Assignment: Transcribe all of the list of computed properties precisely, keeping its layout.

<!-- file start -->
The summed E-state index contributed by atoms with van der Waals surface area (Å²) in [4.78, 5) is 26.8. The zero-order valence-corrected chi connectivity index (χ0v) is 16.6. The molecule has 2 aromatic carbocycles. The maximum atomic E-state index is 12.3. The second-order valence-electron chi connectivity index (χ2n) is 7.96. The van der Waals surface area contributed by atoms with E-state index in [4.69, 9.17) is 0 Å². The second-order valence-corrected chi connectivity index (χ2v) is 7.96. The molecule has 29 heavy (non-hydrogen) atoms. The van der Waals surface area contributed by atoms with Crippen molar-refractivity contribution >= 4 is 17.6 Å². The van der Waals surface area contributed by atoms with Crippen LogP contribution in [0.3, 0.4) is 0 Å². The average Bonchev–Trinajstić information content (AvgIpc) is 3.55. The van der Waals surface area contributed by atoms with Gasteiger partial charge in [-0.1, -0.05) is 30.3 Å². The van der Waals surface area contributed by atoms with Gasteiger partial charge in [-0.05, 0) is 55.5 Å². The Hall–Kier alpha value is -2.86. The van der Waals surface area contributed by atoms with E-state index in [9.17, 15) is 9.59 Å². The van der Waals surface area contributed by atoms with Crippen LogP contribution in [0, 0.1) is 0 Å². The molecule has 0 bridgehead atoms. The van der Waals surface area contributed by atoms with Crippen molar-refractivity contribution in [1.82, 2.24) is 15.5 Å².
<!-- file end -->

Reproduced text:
The summed E-state index contributed by atoms with van der Waals surface area (Å²) in [4.78, 5) is 26.8. The zero-order valence-corrected chi connectivity index (χ0v) is 16.6. The molecule has 2 aromatic carbocycles. The maximum atomic E-state index is 12.3. The second-order valence-electron chi connectivity index (χ2n) is 7.96. The van der Waals surface area contributed by atoms with E-state index in [4.69, 9.17) is 0 Å². The second-order valence-corrected chi connectivity index (χ2v) is 7.96. The molecule has 29 heavy (non-hydrogen) atoms. The van der Waals surface area contributed by atoms with Crippen molar-refractivity contribution >= 4 is 17.6 Å². The van der Waals surface area contributed by atoms with Crippen LogP contribution in [0.3, 0.4) is 0 Å². The average Bonchev–Trinajstić information content (AvgIpc) is 3.55. The van der Waals surface area contributed by atoms with Gasteiger partial charge in [-0.1, -0.05) is 30.3 Å². The van der Waals surface area contributed by atoms with Gasteiger partial charge in [-0.05, 0) is 55.5 Å². The Hall–Kier alpha value is -2.86. The van der Waals surface area contributed by atoms with E-state index in [9.17, 15) is 9.59 Å². The van der Waals surface area contributed by atoms with Crippen LogP contribution in [0, 0.1) is 0 Å². The molecule has 0 bridgehead atoms. The van der Waals surface area contributed by atoms with Crippen molar-refractivity contribution in [1.82, 2.24) is 15.5 Å².